Harvesting Seeds from Herb Plants

Every year I grow cilantro and every year I get frustrated that it bolts in the heat so quickly. Even when I plant it early in spring, it doesn’t take long before the plant bolts and turns bitter. Again, this year I decided to grow cilantro, but unlike previous years, I made the best of it and harvested the seeds from the plants. I did the same with dill.

Sad-looking cilantro that’s bolted

Sad-looking cilantro that’s bolted

Plants like cilantro and dill produce flowers that produce seeds that will then produce more plants. It’s a natural process of reproduction, but it means the plant will no longer produce those tasty leaves and it will “bolt,” turning the existing leaves bitter. (Flowers on plants do not always mean bolting. In the case of other plants, it means it’s producing vegetables like tomatoes, eggplant, beans, etc.)

Both cilantro and dill produce seeds that can be used as spices in cooking and preserving.

Is it Cilantro or Coriander?

You may have heard of cilantro also being referred to as coriander. So, which is it? Both. Cilantro and coriander are just different parts of the same plant. Cilantro refers to the leafy green herb and coriander is the seed often used as a spice.

What’s the difference between an herb and a spice? An herb is the leafy part of the plant and the spice can be the root, seed, stem, fruit, flower, or bark of the tree or plant. Learn more from the Farmer’s Almanac.

Fresh Dill Weed

Fresh Dill Weed

Early Dill Seed

Early Dill Seed

Later-stage Dill Seed

Later-stage Dill Seed

How to Harvest Seeds

  1. Allow the seeds to dry and turn brown on the plant.

  2. Once they’ve reached this stage, cut the whole flower heads (the clusters of seeds on the plant).

  3. Bunch the stems together and tie a string or rubber band around them.

  4. Turn the bunch upside down and hang inside a paper bag. Use a binder clip or other method to keep them at the top. The seeds will dry and drop inside the bag as they dry.

  5. Separate the stems from the seed as much as possible.

  6. Store the seeds in an airtight container and use as needed.

Hang bunches of seeds inside a paper bag to dry

Hang bunches of seeds inside a paper bag to dry

Dill seed

Dill seed

I'm Catherine, a small-space urban gardener in New Jersey (Zone 7a) who started gardening out of upcycled wooden wine boxes. For years, I wanted to try gardening, but didn't know where to start. I got up the nerve to give it a try - starting small with a single wooden wine box that turned an idea into reality. That reality quickly turned into my filling every sunny inch of space of my postage-stamp size lawn and turning it into a garden oasis. I grow mostly vegetables and herbs with some exception for fruits (when the squirrels and rabbits don't get to them first). I love learning from gardening communities (and lots of trial and error).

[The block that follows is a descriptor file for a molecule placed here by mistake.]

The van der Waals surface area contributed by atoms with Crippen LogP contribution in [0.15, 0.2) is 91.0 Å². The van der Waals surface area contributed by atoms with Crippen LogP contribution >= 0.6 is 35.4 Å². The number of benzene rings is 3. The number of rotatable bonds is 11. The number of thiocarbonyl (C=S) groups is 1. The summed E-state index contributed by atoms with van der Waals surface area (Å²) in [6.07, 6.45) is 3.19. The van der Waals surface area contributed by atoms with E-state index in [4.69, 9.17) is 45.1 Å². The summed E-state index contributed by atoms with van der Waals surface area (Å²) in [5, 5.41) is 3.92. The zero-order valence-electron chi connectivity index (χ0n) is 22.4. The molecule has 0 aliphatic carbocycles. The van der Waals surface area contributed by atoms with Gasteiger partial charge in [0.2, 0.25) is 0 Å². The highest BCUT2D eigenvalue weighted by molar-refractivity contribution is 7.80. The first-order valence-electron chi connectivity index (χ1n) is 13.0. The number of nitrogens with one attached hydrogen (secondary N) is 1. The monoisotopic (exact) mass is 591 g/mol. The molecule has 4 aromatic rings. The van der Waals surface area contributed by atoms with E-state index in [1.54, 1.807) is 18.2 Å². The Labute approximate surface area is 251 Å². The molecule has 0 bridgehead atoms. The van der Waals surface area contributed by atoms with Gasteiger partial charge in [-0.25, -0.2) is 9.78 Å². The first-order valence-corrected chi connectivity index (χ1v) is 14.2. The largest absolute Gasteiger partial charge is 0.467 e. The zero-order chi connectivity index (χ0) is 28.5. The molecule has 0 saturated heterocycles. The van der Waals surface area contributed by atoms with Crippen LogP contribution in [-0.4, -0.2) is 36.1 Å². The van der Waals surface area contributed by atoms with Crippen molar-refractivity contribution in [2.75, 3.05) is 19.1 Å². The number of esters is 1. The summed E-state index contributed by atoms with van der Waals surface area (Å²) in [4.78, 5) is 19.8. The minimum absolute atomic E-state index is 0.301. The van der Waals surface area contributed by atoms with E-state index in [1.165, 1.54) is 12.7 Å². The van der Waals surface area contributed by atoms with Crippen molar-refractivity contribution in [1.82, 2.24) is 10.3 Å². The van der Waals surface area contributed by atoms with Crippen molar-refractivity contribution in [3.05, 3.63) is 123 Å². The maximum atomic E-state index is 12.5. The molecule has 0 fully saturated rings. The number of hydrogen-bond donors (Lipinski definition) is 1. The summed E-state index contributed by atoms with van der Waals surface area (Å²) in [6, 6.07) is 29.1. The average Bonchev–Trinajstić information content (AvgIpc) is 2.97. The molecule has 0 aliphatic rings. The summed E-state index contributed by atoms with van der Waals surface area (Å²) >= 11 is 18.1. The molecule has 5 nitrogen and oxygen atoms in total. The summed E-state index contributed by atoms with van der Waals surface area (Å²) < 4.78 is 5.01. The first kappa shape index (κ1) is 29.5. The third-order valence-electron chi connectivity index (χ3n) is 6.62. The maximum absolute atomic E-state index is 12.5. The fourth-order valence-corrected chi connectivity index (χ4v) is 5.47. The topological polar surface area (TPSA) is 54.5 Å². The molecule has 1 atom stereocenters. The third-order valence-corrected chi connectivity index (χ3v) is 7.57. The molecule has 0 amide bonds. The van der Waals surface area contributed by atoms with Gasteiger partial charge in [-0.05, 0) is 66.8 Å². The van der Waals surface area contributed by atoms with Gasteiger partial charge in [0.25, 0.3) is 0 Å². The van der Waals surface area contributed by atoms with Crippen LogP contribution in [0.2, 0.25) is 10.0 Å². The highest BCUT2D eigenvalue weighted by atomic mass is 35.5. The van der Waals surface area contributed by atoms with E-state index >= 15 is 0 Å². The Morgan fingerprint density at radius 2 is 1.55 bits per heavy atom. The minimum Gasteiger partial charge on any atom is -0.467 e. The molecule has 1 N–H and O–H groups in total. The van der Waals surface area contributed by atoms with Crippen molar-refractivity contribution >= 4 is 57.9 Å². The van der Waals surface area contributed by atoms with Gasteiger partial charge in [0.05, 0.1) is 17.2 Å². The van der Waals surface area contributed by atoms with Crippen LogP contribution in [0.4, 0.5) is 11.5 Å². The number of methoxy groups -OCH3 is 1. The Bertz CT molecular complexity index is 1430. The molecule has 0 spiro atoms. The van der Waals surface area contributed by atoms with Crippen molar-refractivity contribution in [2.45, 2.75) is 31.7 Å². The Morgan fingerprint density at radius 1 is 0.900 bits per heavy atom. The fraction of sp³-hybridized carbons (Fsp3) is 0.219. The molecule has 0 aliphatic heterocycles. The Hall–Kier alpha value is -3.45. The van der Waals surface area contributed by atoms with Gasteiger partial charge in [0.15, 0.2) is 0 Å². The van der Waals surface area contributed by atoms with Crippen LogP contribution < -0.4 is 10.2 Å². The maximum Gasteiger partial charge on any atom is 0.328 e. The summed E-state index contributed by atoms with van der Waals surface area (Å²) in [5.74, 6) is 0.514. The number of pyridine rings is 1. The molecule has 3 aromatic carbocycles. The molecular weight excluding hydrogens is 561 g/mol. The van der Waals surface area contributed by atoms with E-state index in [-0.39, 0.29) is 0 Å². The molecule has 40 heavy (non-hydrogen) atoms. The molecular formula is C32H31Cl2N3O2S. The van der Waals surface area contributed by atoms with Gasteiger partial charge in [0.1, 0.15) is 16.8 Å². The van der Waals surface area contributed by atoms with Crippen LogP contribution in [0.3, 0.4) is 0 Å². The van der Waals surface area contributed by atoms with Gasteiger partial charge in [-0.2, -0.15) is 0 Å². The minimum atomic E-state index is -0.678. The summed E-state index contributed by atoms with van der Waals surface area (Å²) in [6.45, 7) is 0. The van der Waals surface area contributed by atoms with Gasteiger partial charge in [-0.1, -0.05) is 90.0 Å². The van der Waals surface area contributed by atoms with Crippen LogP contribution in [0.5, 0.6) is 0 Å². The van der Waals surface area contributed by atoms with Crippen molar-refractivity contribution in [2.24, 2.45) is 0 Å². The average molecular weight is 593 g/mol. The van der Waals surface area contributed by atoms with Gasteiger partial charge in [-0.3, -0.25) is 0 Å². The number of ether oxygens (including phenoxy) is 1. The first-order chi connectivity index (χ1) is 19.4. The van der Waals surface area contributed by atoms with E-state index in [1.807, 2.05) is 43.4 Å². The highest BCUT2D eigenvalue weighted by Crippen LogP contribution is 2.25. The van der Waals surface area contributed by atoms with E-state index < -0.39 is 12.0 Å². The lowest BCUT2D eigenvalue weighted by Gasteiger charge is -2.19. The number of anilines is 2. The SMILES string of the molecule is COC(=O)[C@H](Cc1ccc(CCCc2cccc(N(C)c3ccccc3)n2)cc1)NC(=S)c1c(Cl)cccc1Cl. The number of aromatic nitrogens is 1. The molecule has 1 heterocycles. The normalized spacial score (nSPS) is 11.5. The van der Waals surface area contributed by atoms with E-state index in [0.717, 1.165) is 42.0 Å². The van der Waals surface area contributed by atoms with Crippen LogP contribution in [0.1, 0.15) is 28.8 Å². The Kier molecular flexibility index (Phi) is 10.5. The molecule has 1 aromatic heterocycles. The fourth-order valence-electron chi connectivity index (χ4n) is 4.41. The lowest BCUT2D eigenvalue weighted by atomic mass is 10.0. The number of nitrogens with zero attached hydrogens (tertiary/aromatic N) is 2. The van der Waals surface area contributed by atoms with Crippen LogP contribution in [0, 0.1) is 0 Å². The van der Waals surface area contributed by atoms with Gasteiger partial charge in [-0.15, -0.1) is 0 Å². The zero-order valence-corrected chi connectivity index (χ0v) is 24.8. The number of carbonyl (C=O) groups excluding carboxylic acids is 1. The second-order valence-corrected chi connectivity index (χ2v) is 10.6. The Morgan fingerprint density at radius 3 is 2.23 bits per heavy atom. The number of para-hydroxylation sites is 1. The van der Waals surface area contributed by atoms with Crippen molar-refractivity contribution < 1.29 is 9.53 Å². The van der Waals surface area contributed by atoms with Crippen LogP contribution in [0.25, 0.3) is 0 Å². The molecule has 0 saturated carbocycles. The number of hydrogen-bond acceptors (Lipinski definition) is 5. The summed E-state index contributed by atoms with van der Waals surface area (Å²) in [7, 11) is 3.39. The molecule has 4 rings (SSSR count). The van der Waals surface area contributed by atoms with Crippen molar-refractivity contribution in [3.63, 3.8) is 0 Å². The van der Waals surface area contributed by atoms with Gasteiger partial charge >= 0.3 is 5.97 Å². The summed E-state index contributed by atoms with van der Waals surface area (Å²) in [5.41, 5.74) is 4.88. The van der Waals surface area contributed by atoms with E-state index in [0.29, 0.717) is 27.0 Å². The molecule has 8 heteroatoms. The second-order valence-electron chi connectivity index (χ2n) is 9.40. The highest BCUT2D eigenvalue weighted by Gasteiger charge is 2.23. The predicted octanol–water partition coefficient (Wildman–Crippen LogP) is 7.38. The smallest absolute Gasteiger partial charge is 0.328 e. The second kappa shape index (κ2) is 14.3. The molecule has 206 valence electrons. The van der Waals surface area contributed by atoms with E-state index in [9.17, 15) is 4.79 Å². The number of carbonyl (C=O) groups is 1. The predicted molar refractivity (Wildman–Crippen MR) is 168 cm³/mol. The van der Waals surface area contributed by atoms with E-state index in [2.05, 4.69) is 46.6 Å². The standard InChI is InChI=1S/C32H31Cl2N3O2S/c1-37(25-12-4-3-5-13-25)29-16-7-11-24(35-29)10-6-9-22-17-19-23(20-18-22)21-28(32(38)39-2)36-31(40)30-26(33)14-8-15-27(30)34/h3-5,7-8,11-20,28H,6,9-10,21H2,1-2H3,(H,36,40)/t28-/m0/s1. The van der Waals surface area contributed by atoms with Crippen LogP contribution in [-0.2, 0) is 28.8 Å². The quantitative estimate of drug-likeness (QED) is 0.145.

I hope one day to take all that I'm learning and apply it to a larger plot of land. To help me get there, I'm extending my learning through the University of Massachusetts, Stockbridge School of Agriculture's, Sustainable Food & Farming program. (I'm addicted to learning as much as I am to gardening.)

This blog isn't just for gardeners (although I hope it inspires some of you to try growing a plant or two). The recipes (food & cocktails) in theRecipes section of this blog contain ingredients that don't have to come from your own backyard. If you like visiting your local farmer's market(or even your grocery store) and would like to get some new recipes you can use with the fresh produce and herbs you get from your local growers, this blog will have plenty for you too.

In addition to gardening and cooking, I also love to visit and photograph my surroundings. I feel fortunate to have so many amazing places here in New York/New Jersey, where I live and work. Visits to local farms, farmer's markets, and cycling through rural farming areas help me feel connected and refreshed. share these experiences in theExploring section of the blog so that you might visit through proxy or be inspired enough to visit yourself. 

With very few exceptions, all of the photographs on this site are ones I have taken myself. (For the photographers out there, I shoot with a Canon 7D and sometimes with my Lumix  DMC-ZS15 compact camera.) 

I hope this blog inspires you to grow, create, explore, and try something new. The best way to stay up-to-date is to follow me using the social buttons above, or click Subscribe and sign up for my email newsletters.    

Happy Gardening and Healthful Living!

- Catherine